Service Design (Partners for Inclusion/Beyond Limits)‘Every service is designed, from scratch, with only the person in mind, and modified in the light of experience and as things change. Individual service design in rooted in the organisation’s commitment to help everyone achieve citizenship for themselves’.Personalised Support – Julia Fitzpatrick (2010) Published by the Centre for Welfare Reform
A good facilitatorThe personFamily andsignificant people intheir lifePeople who knowand care about thepersonPeople with strongrelationship withperson
Planning and pre- move transition is funded (one off payment clawed back through reductions from years 2 onward) Post move transition is funded On-going budget flexible in first year Greatest reductions after year two and three
Take time getting to know person and significant others In a comfortable environment Telling their story Being in control Direction Money Home Support Contribution (Giving something back)
What does the person do with their time now (routines)? What should we keep doing? What should stop happening? What should they start doing? What should we start doing?
What hours of paid support do they need? What will happen in those hours? What support could help the person become more independent or develop more natural support? What do we need to do to keep them and others safe? (risk mapping and enabling is a natural by- product of service design)
Who worked well in the past and who didn’t and why? What kind of person – quiet, busy and lively? What knowledge, skills and experience? What contracts are needed? Leadership skills needed? What hobbies interests should they have? Man or woman? Age?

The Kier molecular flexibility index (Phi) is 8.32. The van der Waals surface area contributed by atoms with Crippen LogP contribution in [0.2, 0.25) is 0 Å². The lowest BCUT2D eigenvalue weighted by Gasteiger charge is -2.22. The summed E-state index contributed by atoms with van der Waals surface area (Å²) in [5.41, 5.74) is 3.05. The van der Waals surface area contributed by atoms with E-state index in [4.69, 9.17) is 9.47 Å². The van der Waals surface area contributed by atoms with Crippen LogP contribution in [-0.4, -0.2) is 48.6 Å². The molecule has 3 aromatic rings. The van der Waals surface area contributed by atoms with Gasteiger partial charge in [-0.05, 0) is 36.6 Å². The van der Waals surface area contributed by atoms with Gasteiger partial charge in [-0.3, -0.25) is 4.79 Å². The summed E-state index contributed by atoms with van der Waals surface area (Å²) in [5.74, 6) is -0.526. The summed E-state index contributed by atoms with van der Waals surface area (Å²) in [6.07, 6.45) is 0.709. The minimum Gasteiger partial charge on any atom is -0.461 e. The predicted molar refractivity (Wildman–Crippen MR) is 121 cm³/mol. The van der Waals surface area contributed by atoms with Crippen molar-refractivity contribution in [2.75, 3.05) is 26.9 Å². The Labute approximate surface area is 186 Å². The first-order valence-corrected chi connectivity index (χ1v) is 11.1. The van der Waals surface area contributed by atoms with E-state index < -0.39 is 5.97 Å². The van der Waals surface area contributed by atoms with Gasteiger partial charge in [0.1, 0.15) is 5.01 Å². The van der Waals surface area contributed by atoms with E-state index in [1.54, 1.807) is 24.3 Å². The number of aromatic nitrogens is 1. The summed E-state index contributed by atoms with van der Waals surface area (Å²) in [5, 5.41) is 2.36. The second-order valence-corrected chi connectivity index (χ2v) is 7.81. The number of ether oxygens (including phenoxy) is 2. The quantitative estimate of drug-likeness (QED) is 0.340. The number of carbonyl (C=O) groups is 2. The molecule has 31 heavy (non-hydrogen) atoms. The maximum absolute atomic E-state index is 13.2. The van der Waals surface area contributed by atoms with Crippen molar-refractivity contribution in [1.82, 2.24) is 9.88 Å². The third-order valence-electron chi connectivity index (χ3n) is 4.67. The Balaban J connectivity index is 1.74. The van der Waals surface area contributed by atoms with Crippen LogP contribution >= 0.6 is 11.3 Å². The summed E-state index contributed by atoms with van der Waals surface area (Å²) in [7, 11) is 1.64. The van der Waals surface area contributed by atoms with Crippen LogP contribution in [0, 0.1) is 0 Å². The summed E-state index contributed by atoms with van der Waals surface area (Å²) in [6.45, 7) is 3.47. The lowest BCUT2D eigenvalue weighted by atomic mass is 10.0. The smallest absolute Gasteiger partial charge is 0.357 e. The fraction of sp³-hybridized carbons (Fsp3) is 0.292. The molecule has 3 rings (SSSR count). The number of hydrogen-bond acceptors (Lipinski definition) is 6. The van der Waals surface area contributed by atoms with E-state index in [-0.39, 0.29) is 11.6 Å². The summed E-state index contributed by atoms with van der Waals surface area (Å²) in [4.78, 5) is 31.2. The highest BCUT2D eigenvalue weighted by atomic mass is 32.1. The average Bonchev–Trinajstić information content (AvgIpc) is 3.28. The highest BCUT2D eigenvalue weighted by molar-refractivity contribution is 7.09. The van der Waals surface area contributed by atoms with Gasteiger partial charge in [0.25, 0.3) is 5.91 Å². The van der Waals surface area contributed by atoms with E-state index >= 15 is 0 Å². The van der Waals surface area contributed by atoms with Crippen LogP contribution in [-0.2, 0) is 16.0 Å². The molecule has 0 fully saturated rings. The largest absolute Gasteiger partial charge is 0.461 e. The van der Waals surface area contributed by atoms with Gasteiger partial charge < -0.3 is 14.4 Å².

Being seen as a fellow citizen by others Controlled by the person Provided by who you choose Enables you to do what you want and does not control what you do Invisible Simon Duffy (2006)
It enhances the person’s dignity and respect in the community It helps the person be present in the community It helps the person participate in community life It helps the person develop and learn new skills It gives the person choice and control
Many great plans are made and fall down because they are not followed up by a detailed ‘how to’ bit. It is fundamentally important that once a service is designed a ‘how to’ plan is written. Partners for Inclusion and Beyond Limits call this a Working Policy. Involves the person (if they wish), present and past professionals and family
Aged 28 25 different placements furthest was 349 miles away from home Went through Criminal Justice System Sectioned for 6 years Physical Intervention from aged 17 Family seen as a problem She was seen as a big problem Always wanted to come home to be part of family
Part of the family (highs and lows!) Has own home Interviews for her team Health problems stable Been to Bristol to visit friends twice Tickets for Peter Andre! Ice skating lessons Been Clubbing twice (first times in 11 years!) Says she never wants to go back to Hospital
Hospital doesn’t work long or medium term Being away from family and community is destructive Planning for a normal life has to start from day one Matching teams makes the difference Individual flexible budgets Cultural change is required People want lives
Hospitals Hostels and Campuses Residential Care Homes Don’t let ‘supported living’ be the next institutions People want to live in their own homes just like you and me
Sam Sly Beyond Limits email@example.com@enoughisenough.org.uk 07900 424144 www.beyondlimits-uk.org